is a small village
miles east of Mansfield
. Its history can be traced back to the 14th century, although many of the current houses were built in the first half of the 20th century to provide housing for workers at Blidworth Colliery (1926-1989).
Robin Hood Links
According to legend, Will Scarlet
is buried in the churchyard of the Church of St. Mary of the Purification. An unmarked grave stands near the iron gates of the churchyard, formed from the original apex of the church tower and other assorted stones, and is generally attributed to the outlaw. As outlaws were not generally buried in churchyards, though, it is more likely that, if he existed, Will Scarlet was buried in one of the much older graves to be found on the same hillside within the boundaries of Sherwood Forest
Other local legends suggest that Blidworth was the birthplace of Maid Marian, although there is little or no evidence to support these claims.
The Druid Stone
On the outskirts of the village of Blidworth lies a stone known locally as the Druid Stone (Grid Reference: SK5787-558), a pillar of cemented glacial gravel standing on a base of the Nottingham Castle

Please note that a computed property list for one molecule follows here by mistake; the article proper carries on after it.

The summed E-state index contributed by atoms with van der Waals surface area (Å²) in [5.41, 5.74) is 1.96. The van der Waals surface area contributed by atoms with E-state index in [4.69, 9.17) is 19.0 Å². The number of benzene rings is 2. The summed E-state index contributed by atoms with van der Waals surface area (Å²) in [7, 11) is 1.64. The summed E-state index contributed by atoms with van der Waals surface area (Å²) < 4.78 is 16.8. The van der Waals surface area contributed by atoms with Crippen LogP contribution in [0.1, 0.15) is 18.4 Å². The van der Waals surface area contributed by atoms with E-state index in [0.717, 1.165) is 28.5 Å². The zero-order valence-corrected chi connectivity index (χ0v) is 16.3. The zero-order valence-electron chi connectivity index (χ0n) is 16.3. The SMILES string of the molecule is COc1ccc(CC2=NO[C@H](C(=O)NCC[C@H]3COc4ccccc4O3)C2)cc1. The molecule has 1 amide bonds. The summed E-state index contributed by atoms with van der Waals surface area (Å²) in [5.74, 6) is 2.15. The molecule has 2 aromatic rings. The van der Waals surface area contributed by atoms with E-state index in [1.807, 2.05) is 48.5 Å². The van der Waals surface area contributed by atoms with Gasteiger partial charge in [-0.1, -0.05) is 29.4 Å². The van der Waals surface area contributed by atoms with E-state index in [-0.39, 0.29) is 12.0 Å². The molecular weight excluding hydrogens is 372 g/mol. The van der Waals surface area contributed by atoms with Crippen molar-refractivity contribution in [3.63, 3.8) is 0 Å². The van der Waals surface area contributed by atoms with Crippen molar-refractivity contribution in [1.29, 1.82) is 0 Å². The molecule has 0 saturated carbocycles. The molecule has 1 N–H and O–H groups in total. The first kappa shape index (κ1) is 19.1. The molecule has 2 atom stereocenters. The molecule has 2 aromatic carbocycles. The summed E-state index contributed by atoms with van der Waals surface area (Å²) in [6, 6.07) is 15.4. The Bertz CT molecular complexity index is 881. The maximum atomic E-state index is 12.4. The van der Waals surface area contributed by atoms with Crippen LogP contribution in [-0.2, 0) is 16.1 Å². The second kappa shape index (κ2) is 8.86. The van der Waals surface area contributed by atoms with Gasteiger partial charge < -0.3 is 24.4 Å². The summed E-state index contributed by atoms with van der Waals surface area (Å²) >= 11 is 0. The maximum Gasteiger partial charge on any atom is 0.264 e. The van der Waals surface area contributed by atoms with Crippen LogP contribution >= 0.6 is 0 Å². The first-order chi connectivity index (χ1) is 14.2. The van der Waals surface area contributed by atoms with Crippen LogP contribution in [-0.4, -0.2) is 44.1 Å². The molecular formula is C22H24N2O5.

rock formation (Bunter Pebble Beds). This monumental object is 14ft high, 84ft around the base and has a hollow centre large enough for a man to pass through.
Though known as the Druid Stone there is no evidence to suggest that it has ever been used by Druids, it is a naturally forming outcrop.
Church of St. Mary of the Purification
See Church of St. Mary of the Purification, Blidworth
Blidworth Welfare Football Club
Blidworth Welfare were formed in 1926. They have played in the Central Midlands Football League and the Northern Counties East Football League.
In 1982, they changed their name from Folk House Old Boys F.C. to their present name.
Also see, Wikipedia Page on Blidworth Welfare F.C.
This Subscription Mill was built c. 1816 as a three-storey brick tower windmill. With 3 pairs of millstones, it was working in 1892 but was dismantled some time during the First World War.
It had 4 double patent sails, an ogee cap and an 8-bladed fantail. Millers listed as working the mill include Foster (1842), Edmund Clark (1864 and Thomas Penford (1904).The tower still stands to a height of 26 feet on the west of the village ().
One of the post windmills from Nottingham Forest was moved to Blidworth in the 1850s, and was later moved to Hemsworth. A post windmill at Windmill Close, between Mount Pleasant and Belle Vue Lane was recorded in 1842; the owner was John Need and the tenant miller Thomas Blatherwick. A post windmill in Mill Croft, behind the Wesleyan Chapel, was worked by miller William Holloway in 1864. It was demolished c. 1878.